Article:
Morimond Abbey

Morimond Abbey, Champagne-Ardenne (Dép. Haute-Marne) was founded around 1117 as the fourth daughter of Céteaux. In the middle of the 12th century, the monastery was elevated to the fourth Primarabtei of the Cistercian Order because of its numerous daughter foundations in the German and Central European countries.

The up-and-coming monastery already had 12 farms until 1198. Within the monastery walls, however, Morimond remained a constant construction site until the consecration of the second abbey church in 1253. At the end of the 14th century, the abbey was able to expand again and incorporate the possession of Belfays Abbey.

Morimond was plundered several times in 1439 and again until 1678. The 18th century was thus marked by reconstruction, which came to an abrupt end with the French Revolution. In 1791 the monks finally left the monastery.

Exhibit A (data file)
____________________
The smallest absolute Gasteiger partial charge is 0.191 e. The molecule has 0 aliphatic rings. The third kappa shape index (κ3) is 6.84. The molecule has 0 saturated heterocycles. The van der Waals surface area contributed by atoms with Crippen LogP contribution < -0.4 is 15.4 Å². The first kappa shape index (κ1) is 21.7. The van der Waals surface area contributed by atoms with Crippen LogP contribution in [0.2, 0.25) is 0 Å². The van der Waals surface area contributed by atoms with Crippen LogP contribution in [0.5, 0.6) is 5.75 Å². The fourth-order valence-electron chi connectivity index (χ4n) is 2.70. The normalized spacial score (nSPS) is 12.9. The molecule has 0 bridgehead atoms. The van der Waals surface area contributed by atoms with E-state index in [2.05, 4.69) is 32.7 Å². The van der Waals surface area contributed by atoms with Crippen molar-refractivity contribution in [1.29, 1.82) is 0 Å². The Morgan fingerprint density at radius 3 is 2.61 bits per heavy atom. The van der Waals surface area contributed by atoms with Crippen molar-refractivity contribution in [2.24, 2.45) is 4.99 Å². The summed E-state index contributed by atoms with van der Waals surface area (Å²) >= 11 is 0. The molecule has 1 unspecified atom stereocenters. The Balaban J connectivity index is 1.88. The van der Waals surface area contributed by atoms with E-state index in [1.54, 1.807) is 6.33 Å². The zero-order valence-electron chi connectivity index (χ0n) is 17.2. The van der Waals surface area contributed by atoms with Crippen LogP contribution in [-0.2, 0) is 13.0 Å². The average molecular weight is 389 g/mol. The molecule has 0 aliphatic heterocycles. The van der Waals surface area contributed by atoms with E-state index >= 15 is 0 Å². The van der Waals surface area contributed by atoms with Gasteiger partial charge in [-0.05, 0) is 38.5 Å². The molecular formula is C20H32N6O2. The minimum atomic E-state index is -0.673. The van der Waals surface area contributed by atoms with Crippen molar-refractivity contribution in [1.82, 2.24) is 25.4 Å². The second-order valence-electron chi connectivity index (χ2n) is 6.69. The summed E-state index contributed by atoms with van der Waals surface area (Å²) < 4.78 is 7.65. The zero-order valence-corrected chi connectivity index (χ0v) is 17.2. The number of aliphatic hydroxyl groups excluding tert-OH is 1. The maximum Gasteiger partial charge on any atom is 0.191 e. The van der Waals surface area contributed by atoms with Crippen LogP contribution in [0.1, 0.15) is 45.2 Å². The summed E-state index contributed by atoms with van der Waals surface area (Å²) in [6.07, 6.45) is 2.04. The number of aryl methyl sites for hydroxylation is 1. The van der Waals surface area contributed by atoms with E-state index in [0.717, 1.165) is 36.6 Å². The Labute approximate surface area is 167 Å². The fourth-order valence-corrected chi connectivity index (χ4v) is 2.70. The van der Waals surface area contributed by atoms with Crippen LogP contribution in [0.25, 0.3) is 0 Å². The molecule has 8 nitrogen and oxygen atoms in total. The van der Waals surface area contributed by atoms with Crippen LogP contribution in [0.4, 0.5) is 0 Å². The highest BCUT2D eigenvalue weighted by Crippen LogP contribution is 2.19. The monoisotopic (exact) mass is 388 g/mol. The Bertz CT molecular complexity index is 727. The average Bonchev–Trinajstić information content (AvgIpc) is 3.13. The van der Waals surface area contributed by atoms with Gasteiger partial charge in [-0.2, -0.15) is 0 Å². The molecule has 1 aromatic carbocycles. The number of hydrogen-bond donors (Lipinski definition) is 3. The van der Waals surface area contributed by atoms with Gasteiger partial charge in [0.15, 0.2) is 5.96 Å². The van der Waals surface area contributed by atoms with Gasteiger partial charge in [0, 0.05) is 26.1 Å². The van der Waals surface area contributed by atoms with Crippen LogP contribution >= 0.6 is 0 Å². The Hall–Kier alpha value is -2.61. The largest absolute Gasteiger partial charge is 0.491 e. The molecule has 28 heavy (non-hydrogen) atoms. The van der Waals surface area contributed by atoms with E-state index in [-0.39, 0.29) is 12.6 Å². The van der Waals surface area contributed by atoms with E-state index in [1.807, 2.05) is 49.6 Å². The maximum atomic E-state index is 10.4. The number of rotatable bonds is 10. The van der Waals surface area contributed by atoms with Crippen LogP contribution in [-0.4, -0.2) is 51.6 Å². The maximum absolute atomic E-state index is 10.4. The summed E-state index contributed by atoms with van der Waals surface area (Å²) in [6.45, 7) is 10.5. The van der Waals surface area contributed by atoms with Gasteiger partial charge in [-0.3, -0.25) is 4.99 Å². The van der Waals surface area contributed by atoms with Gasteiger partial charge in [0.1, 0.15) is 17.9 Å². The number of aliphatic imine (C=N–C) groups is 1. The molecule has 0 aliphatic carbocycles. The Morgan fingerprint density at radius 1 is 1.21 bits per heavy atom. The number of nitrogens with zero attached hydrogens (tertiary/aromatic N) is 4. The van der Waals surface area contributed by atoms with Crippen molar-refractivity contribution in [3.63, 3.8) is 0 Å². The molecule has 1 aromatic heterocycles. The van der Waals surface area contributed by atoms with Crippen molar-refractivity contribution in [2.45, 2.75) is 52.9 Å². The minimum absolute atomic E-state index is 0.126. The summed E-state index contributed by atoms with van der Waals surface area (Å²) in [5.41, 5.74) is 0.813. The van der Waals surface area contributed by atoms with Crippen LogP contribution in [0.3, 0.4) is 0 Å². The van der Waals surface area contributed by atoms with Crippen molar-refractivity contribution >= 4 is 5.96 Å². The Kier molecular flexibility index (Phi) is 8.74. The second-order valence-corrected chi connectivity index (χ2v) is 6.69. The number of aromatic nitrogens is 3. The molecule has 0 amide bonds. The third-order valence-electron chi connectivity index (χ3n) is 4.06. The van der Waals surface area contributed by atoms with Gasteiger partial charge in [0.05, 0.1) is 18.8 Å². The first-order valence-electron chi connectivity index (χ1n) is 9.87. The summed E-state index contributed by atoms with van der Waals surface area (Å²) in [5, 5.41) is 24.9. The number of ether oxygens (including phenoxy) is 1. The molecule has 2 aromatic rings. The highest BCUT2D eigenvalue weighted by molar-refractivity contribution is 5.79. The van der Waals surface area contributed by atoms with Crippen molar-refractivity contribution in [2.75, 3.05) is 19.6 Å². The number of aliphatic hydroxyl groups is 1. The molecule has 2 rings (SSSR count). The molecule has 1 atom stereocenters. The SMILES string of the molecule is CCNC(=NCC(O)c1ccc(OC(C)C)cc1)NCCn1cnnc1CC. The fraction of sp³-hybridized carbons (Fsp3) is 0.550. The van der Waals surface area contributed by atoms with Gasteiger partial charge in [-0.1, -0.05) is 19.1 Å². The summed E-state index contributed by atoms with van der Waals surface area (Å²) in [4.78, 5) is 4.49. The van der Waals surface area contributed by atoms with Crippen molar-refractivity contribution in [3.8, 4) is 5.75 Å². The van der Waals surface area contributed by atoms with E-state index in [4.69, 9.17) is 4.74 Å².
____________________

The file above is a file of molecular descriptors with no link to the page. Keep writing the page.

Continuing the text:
The cultural landscape created by the monks over the course of more than seven centuries is still recognizable today. The partly preserved monastery forest formed the border zone between the Kingdom of France and the Holy Roman Empire. The forest and the once remote valley of the monk-regulated Flambart River reflect the Cistercian landscape ideal. Many of the Grangia, which shaped the landscape in the Middle Ages, were rebuilt in the 18th century. The farms in the landscapes of the Vége and the Barrois are either still functioning assets today or have been divided into villages. They were surrounded by the mutually complementary economic areas of the monastery in the form of meadows, alternating fields and vineyards.

Since the revolution, crises and agrarian structural change (blue, agricultural progress, decline of rural areas in general) have brought significant changes. As a result, vineyards were abandoned in favour of forest or pastures, meadows were converted by drainage or agricultural policy, the mills with their outdated technology were abandoned and the original parcel structure was replaced by mergers and land clearings.

Text: Christophe Wissenberg